|Steve Jobs and the Early Apple Years|
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The company was now large enough to spin off self contained product development groups. Steve took control of the group producing the Apple III and tried to design the external appearance and performance targets for the machine. His abrasive style of working rubbed most people up the wrong way and the project was doomed from the start. He believed he had a magic touch and this combined with his arrogance and ignorance made it impossible for the project to succeed. Steve was removed from the project.
He searched for something else to champion. He was convinced that computers should be personal and there was a stage beyond the Apple II or III - he started the Lisa project without much idea of how to achieve his goals.
To cut a long story short the solution came in the form of a visit to the Xerox labs where he and the Lisa team saw the prototype Xerox Star complete with windows, icons and a mouse. The Apple team and Steve immediately understood what they were looking at and knew that it was the future of computing. The trick would be to do it cheap. Unfortunately the Lisa project was turning out to be a repeat of the Apple III and again Steve was removed from control.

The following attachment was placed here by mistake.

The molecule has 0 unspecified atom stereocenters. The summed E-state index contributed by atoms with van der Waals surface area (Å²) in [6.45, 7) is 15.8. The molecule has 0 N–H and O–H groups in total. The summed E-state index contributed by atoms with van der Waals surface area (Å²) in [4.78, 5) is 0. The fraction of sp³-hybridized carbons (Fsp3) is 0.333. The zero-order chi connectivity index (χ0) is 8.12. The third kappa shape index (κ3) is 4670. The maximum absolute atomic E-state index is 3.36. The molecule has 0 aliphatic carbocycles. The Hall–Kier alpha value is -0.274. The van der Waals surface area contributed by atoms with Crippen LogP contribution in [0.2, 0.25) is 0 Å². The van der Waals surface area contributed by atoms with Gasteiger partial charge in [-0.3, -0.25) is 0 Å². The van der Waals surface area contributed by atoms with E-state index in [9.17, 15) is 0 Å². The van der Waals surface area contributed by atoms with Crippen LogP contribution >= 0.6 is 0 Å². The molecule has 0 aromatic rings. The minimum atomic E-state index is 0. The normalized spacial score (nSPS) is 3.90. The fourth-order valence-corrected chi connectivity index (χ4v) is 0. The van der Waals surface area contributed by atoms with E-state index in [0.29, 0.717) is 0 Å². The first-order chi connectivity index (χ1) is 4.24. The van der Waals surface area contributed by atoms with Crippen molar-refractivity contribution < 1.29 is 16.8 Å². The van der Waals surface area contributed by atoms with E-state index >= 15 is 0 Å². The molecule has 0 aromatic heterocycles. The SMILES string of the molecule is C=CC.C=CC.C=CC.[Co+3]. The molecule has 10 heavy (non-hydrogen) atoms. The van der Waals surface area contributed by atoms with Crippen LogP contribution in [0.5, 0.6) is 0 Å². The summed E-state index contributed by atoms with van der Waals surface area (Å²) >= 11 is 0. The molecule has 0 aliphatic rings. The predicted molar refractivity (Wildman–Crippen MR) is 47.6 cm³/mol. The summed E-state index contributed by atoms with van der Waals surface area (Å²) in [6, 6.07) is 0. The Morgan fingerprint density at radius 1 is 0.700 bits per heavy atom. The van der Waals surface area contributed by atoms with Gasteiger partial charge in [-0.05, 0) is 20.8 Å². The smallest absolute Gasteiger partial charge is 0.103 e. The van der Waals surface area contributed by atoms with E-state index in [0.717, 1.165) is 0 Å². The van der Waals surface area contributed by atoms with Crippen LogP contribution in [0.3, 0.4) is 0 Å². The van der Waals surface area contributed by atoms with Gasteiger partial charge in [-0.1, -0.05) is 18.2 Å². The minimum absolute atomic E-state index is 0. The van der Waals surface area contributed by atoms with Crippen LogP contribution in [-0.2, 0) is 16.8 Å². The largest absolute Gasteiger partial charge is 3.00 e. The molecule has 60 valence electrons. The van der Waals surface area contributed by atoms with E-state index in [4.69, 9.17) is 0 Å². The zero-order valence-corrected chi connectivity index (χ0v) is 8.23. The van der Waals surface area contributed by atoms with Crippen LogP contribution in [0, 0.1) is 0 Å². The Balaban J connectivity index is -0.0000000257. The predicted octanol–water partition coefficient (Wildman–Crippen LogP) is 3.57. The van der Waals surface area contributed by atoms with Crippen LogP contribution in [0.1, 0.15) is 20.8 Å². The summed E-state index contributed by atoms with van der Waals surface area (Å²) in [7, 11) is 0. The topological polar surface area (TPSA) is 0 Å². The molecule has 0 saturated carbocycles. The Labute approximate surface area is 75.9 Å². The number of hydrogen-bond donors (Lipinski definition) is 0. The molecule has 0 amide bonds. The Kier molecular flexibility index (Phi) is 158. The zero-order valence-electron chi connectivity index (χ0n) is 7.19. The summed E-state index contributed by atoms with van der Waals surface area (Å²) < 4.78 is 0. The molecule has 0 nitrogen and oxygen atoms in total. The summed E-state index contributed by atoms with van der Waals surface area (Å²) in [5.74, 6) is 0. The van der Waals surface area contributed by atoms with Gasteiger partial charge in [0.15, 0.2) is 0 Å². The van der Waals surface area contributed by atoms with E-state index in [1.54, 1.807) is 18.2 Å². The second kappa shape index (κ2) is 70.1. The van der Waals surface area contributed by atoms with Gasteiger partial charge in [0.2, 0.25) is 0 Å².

The Xerox star
The next stage was almost an orchestrated repeat of the development of the Apple II. Steve gathered around himself a team of talented people who were also able to work for him. They were the pirates and Apple was the Navy. They designed what at first looked like a low cost version of the Lisa but in fact it was another machine altogether. Based on the 68000 it had a single printed circuit board and Steve insisted that it should occupy no more desk space than a telephone directory. He also coupled the development with Postscript and the laser printer.
When the Mac was introduced the Lisa was destroyed as a credible machine. It wasn't compatible with the Mac and it was more expensive. Now Apple had two failures to their credit - the Apple III and Lisa - and the Mac wasn't the immediate hit that Steve Jobs claimed it would be. In a series of top management rows, meetings plots and counter plots eventually Steve Jobs resigned Apple. His style of management, personality and design just couldn't coexist with a traditional company structure.
The first Mac
The Jobs story wasn't over. After leaving Apple in 1985 he founded NExT to design a machine specifically aimed at science and education and in a twist of fate NeXT was bought by Apple in 1997 and he was once again the CEO of the company.
For the story of what happened next see Icon Steve Jobs: The Greatest Second Act in the History of Business, 2005 and for a more up-to-date account see Steve Jobs by Walter Isaacson.
|Last Updated ( Friday, 29 November 2019 )|